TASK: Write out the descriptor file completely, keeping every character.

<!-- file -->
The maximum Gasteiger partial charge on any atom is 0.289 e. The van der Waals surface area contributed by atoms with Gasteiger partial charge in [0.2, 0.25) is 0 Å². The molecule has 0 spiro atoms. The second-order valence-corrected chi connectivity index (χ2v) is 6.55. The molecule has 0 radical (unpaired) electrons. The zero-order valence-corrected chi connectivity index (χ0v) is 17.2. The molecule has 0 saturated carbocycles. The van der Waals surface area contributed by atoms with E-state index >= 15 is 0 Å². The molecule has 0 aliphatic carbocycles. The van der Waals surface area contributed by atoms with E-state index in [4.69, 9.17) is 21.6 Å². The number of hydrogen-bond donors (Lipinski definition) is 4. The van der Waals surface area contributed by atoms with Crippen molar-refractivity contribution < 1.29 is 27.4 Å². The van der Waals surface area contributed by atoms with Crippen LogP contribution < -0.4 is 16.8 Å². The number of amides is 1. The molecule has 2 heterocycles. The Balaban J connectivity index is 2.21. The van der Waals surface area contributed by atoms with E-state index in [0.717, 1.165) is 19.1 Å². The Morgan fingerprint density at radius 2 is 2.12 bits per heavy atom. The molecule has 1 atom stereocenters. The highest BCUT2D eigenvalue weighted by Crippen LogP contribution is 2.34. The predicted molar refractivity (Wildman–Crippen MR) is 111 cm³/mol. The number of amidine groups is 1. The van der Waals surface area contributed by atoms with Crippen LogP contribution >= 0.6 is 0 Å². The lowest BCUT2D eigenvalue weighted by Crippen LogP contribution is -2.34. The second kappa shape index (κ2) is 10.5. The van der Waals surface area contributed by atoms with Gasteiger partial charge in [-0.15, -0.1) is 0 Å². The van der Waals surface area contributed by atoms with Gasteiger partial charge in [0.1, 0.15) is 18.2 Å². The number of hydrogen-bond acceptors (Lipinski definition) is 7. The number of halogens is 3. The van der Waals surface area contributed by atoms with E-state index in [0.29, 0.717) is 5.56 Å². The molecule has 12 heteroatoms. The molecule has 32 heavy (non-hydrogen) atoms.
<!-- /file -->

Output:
The maximum Gasteiger partial charge on any atom is 0.289 e. The van der Waals surface area contributed by atoms with Gasteiger partial charge in [0.2, 0.25) is 0 Å². The molecule has 0 spiro atoms. The second-order valence-corrected chi connectivity index (χ2v) is 6.55. The molecule has 0 radical (unpaired) electrons. The zero-order valence-corrected chi connectivity index (χ0v) is 17.2. The molecule has 0 saturated carbocycles. The van der Waals surface area contributed by atoms with E-state index >= 15 is 0 Å². The molecule has 0 aliphatic carbocycles. The van der Waals surface area contributed by atoms with E-state index in [4.69, 9.17) is 21.6 Å². The number of hydrogen-bond donors (Lipinski definition) is 4. The van der Waals surface area contributed by atoms with Crippen molar-refractivity contribution < 1.29 is 27.4 Å². The van der Waals surface area contributed by atoms with Crippen LogP contribution < -0.4 is 16.8 Å². The number of amides is 1. The molecule has 2 heterocycles. The Balaban J connectivity index is 2.21. The van der Waals surface area contributed by atoms with E-state index in [0.717, 1.165) is 19.1 Å². The Morgan fingerprint density at radius 2 is 2.12 bits per heavy atom. The molecule has 1 atom stereocenters. The highest BCUT2D eigenvalue weighted by Crippen LogP contribution is 2.34. The predicted molar refractivity (Wildman–Crippen MR) is 111 cm³/mol. The number of amidine groups is 1. The van der Waals surface area contributed by atoms with Crippen LogP contribution >= 0.6 is 0 Å². The lowest BCUT2D eigenvalue weighted by Crippen LogP contribution is -2.34. The second kappa shape index (κ2) is 10.5. The van der Waals surface area contributed by atoms with Gasteiger partial charge in [-0.15, -0.1) is 0 Å². The van der Waals surface area contributed by atoms with Gasteiger partial charge in [0.1, 0.15) is 18.2 Å². The number of hydrogen-bond acceptors (Lipinski definition) is 7. The number of halogens is 3. The van der Waals surface area contributed by atoms with E-state index in [0.29, 0.717) is 5.56 Å². The molecule has 12 heteroatoms. The molecule has 32 heavy (non-hydrogen) atoms.